Soooo, after a lot of in-and-outs avoiding the lady cop trailing both Eleanor and Legget, she remembers where Frank “lost” her – a seaside amusement park (disappointingly, it’s not San Francisco’s Playland, it’s instead shot at Pacific Ocean Park in Santa Monica, CA) where they once got separated in the crowd. (At least I think that’s it). He’s been doing sand sculptures there, disguised as a ferryboat captain (no really!). Eleanor tells him what’s going on, and that Legget is waiting for him behind the roller coaster to get the story and to give him the money (which they badly need; he’s an artist and she won’t get a job – an age-old tale). She tells him she does love him, and she wants to know why he never told her about his heart problem. Frank downplays that, but agrees to meet Legget.
MEANWHILE: Inspector Ferris has been extremely busy trying to find Eleanor, Legget AND Frank – he even ordered all the drugstores in SF to deny Frank his prescription (he didn’t carry his ampules with him everywhere, which is kind of dumb for someone who allegedly could pop off if over-stressed). He was especially ticked off when, after filling Rembrandt’s food bowl with a full can of Ken-L Rations dog food (remember that stuff?) and adding a variety of condiments and soap flakes to it, Eleanor wanted to take Rembrandt to the veterinarian because wouldn’t he wouldn’t eat! Of course, it’s a ruse so she can get away from him, but he insists upon going with her. She gives him the slip at the vet’s office, and ends up getting back with Legget to get to the amusement park.
Inspector Ferris is now at the amusement park with Rembrandt, who is now pulling bloodhound duty. Eleanor and Legget are alerted to this, so they get on the roller coaster, with Legget getting off and going to meet Frank and suggesting Eleanor stay on the next run so Ferris won’t find her. She’s not too thrilled, since she told him before they got on the first time that the ride makes her sick. Now, the shots of her on the roller coaster are just WHOAH-DUDE! great, if you know what I mean!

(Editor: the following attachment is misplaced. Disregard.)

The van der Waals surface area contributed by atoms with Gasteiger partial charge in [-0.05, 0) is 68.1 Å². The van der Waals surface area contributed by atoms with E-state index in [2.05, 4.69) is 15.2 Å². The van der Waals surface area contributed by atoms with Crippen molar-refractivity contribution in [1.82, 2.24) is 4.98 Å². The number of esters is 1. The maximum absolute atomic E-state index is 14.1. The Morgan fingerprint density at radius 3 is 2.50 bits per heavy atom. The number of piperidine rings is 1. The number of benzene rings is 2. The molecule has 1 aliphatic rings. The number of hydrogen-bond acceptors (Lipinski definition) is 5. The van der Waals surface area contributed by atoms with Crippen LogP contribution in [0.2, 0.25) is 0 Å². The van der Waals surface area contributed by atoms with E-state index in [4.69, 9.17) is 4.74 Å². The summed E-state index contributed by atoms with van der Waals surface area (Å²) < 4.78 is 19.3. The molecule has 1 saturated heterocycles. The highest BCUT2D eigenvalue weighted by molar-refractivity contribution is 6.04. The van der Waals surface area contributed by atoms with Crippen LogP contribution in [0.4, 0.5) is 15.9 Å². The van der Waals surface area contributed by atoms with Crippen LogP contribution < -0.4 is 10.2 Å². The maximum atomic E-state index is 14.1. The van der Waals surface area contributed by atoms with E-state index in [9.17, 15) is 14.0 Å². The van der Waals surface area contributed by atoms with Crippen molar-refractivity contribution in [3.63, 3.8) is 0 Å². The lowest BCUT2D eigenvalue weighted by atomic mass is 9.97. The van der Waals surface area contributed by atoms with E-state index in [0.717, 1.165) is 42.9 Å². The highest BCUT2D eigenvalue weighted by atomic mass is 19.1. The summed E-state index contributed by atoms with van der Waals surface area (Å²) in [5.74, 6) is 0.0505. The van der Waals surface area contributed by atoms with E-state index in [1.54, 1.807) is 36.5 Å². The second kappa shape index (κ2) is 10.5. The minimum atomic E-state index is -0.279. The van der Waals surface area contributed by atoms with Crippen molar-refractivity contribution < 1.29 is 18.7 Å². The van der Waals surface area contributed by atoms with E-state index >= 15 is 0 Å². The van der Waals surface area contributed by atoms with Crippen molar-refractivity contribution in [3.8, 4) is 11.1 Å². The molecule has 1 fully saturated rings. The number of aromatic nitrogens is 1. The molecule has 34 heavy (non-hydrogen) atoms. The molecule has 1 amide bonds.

Frank is meeting with Legget – who turns out to be corrupt and is working for the gangster who committed the original murder at the beginning of the film (remember that?)! Didn’t expect THAT, didja? Neither did I! And instead of shooting him, Legget tries to kill him by giving him a strangulation-induced heart attack, or at least that’s what it looks like; I mean, he tells Frank that he’s going to make him kill himself, but he also puts his hands around his throat and Frank appears then to have problems breathing, so that’s the conclusion I’m drawing on that.
Eleanor, trapped on the roller coaster (which appears to be operated by the brother of the cab driver from earlier on in the picture) screams herself practically hoarse yelling to Frank. So what happens next?
Inspector Ferris finds Frank and Legget before Eleanor gets off the coaster. She hears a shot after she’s gotten off and is running to the back of it. She looks down and sees a trenchcoat-wearing body doing the deadman’s float in the water below; Ferris tells her it’s Legget, not Frank and that he shot him. And this is when we have the real reunion between Eleanor and Frank, who pretty much mutually agree to stay together and maybe get to know one another a little better.
The whole flick moves really well, the pacing is fast where it should be and slows down when it should. I found out when watching this on “Noir Alley” on TCM that Ms. Sheridan and Mr. O’Keefe were encouraged to improvise, and it shows; a lot of the dialogue sounds real. Eleanor is snappish, and is bundled up in a semi-bulky, houndstooth-checked long coat through most of the film, if not all of it. Her hair…I can only ascribe that to current fashion amongst the housewives of those years immediately following World War II, there’s no other logical explanation for it.
Here’s the trailer:
Ms. Sheridan is not credited as the co-producer, but she was. Alan Campbell, Dorothy Parker’s 2nd ex-husband, was the co-writer of the script along with Norman Foster, who directed it. Campbell and Parker had a rather bitter divorce, so draw your own conclusions as to how much impact that had on the script’s sub-plot about the marriage of Eleanor and Frank (and those names…sound familiar to anyone besides myself?). John “Go ahead, shoot me!” Qualen has a good part as a window-trimmer co-worker of Frank’s; his earnestness is memorable. The original source material was a magazine story entitled “Man on the Run” (!) by Sylvia Tate. And, Joan Fulton was credited as Joan Shawlee – she played Pickles Sorrell on “The Dick Van Dyke Show” – no wonder she seemed a bit familiar to me!
I like this film. I recommend it. Thanks for reading!
Well, I’m finally doing it – writing a blog about films and TV stuff! Some of what I write will be review-oriented; some will be of the “Hey will you looky that over thar? What IS it?” nature. One thing I do plan on writing about is a series inspired by the old E.C. “MAD” comic book, entitled “BOOK/MOVIE!” I tend to go with things that are obscure and off-the-beaten-track, because I myself am obscure and off-the-beaten track.
But whatever I write, I promise it shan’t be DULL! If you do happen to find it so, your wasted time will be cheerfully refunded!